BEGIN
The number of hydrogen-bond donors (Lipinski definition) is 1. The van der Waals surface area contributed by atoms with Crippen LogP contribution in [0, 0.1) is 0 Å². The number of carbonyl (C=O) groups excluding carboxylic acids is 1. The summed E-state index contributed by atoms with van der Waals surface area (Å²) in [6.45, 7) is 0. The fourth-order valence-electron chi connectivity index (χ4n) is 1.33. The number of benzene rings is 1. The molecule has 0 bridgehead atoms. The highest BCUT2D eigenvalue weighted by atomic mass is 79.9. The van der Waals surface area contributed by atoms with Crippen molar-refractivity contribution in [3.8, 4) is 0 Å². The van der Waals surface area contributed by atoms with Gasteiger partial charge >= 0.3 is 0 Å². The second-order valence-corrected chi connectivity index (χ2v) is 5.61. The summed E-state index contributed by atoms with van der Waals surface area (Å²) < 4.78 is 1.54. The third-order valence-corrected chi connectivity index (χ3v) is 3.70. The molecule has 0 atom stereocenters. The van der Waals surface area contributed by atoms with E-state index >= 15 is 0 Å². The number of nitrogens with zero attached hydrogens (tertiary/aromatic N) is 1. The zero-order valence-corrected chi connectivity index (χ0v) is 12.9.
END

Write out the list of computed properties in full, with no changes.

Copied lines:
The number of hydrogen-bond donors (Lipinski definition) is 1. The van der Waals surface area contributed by atoms with Crippen LogP contribution in [0, 0.1) is 0 Å². The number of carbonyl (C=O) groups excluding carboxylic acids is 1. The summed E-state index contributed by atoms with van der Waals surface area (Å²) in [6.45, 7) is 0. The fourth-order valence-electron chi connectivity index (χ4n) is 1.33. The number of benzene rings is 1. The molecule has 0 bridgehead atoms. The highest BCUT2D eigenvalue weighted by atomic mass is 79.9. The van der Waals surface area contributed by atoms with Crippen molar-refractivity contribution in [3.8, 4) is 0 Å². The van der Waals surface area contributed by atoms with Gasteiger partial charge >= 0.3 is 0 Å². The second-order valence-corrected chi connectivity index (χ2v) is 5.61. The summed E-state index contributed by atoms with van der Waals surface area (Å²) < 4.78 is 1.54. The third-order valence-corrected chi connectivity index (χ3v) is 3.70. The molecule has 0 atom stereocenters. The van der Waals surface area contributed by atoms with E-state index >= 15 is 0 Å². The number of nitrogens with zero attached hydrogens (tertiary/aromatic N) is 1. The zero-order valence-corrected chi connectivity index (χ0v) is 12.9.